As with every legacy we receive from our parents and from the chain of ancestors that preceded them, the good and the bad, the meaningful and the difficult, the traumatic and the life-giving are entwined and entangled. A major portion of our challenge on our respective journeys through life is the work of understanding and coming to terms with the legacy of the generations that preceded us. We are tasked with healing from the traumas that were willy-nilly inflicted upon us while figuring out what parts of that legacy we want to integrate into our own lives and pass on to the next generation.
This reading of Isaac’s journey is reinforced by a fascinating passage in the next chapter, 26:15–25: “And the Philistines stopped up all the wells dug by Isaac’s father Abraham, filling them with rubble … Isaac then began to dig anew the wells that had been dug [by] his father Abraham … And when Isaac’s servants dug in the wadi, they discovered there a well of living waters!”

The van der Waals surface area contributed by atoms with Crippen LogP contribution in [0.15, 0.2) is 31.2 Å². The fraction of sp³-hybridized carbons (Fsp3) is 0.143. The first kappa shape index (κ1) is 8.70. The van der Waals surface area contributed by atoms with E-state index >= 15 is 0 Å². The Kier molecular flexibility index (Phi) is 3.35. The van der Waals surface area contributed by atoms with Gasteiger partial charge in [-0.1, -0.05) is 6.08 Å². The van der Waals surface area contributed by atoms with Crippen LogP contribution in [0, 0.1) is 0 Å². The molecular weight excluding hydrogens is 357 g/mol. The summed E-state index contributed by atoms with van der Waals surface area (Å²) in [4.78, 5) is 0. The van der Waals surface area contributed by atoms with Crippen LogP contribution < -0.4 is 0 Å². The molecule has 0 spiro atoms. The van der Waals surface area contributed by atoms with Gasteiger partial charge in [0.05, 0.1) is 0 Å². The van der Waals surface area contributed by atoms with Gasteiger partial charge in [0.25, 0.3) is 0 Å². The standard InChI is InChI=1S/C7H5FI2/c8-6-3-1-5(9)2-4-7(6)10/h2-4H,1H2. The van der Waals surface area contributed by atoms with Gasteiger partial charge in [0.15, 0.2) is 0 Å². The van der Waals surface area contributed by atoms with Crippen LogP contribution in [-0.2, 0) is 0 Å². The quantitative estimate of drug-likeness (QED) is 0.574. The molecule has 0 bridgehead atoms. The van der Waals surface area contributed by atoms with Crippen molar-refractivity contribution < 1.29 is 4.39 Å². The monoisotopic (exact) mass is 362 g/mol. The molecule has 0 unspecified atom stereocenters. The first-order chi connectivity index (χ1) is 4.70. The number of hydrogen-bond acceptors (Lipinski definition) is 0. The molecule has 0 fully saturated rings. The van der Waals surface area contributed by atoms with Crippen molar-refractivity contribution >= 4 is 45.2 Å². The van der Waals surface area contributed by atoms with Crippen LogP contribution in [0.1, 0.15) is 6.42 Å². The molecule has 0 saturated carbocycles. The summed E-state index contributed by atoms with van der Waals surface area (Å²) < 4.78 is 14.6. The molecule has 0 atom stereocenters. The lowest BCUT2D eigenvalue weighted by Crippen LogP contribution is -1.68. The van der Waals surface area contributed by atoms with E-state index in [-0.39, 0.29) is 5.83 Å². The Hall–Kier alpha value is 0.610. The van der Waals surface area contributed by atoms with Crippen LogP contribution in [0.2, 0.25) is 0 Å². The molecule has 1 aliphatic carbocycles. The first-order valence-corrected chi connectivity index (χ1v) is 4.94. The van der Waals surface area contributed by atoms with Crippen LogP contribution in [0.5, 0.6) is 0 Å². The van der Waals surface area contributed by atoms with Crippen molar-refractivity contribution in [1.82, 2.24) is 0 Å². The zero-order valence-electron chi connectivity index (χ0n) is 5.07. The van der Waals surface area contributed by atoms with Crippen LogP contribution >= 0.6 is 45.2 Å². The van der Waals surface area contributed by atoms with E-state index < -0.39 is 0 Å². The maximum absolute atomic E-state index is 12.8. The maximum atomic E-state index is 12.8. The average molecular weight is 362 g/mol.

One of the names for God in the Torah is מְקוֹר מַיִם חַיִים Mekor Mayim Hayim — the Source of Living Waters. In the Jewish tradition, underground aquifers are a metaphor for the infinite fullness of life that, though unseen, is always flowing beneath the surface of our finite lives. In order to tap that flow and be sustained by it, we must dig down, remove the rubble that impedes our connection to it and create openings so that those ever-present living waters can “well up” to the surface. Then we are able to drink from those waters and sustain others as well.